editor’s Note: Joost R. Hitlermann is Deputy Program Director for Middle East and North Africa at the International Crisis Group.
By Joost R. Hiltermann, Foreign Affairs
Ever since the Arab Spring began, Washington has been faced with the question of how to ease autocrats from power. After former Egyptian President Hosni Mubarak was forced from office in February, President Barack Obama said that the United States had been on the “right side” of history, suggesting that that is where Washington would position itself in the Arab world’s transition to democracy. What exactly this should mean in practice remains an unsettled question – especially in states presided over by dictators whose stable rule and pro-U.S. orientation were long-standing cornerstones of U.S. strategy in the Middle East.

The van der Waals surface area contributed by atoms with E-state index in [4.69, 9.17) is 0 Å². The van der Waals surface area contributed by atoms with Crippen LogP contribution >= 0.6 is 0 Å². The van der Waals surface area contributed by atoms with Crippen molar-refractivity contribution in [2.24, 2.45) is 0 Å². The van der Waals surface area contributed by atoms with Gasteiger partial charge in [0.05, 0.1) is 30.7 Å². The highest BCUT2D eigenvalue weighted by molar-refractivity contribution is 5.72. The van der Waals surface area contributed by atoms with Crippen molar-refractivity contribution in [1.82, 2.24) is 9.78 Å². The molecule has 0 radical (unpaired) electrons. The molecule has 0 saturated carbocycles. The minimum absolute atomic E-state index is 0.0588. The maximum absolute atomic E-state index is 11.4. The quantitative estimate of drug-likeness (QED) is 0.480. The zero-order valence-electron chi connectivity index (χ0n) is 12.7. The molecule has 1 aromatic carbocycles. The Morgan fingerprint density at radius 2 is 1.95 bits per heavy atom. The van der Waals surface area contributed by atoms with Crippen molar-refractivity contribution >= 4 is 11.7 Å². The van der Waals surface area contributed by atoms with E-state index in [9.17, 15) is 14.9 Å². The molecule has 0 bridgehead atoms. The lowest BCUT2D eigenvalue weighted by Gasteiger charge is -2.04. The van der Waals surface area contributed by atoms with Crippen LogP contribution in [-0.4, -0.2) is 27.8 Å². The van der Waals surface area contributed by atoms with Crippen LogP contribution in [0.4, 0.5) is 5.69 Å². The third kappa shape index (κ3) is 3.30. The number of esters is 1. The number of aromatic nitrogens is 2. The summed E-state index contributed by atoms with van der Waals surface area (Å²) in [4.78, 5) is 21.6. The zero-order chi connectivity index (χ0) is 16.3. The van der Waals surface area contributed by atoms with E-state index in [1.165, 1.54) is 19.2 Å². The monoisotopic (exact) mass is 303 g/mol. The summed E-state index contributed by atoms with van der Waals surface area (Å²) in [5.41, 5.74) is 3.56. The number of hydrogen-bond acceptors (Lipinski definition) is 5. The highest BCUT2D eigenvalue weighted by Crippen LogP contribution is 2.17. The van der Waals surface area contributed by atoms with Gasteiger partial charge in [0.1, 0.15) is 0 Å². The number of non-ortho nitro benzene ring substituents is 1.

This dilemma is particularly salient in the case of Bahrain, a small island kingdom in the Gulf and a longtime U.S. strategic ally. For months now, Bahrain has been engulfed in protests against the repressive rule of the Khalifa family; the most recent demonstrations in late August claimed the life of a 14-year-old boy, the latest casualty in the regime’s drive to restore order.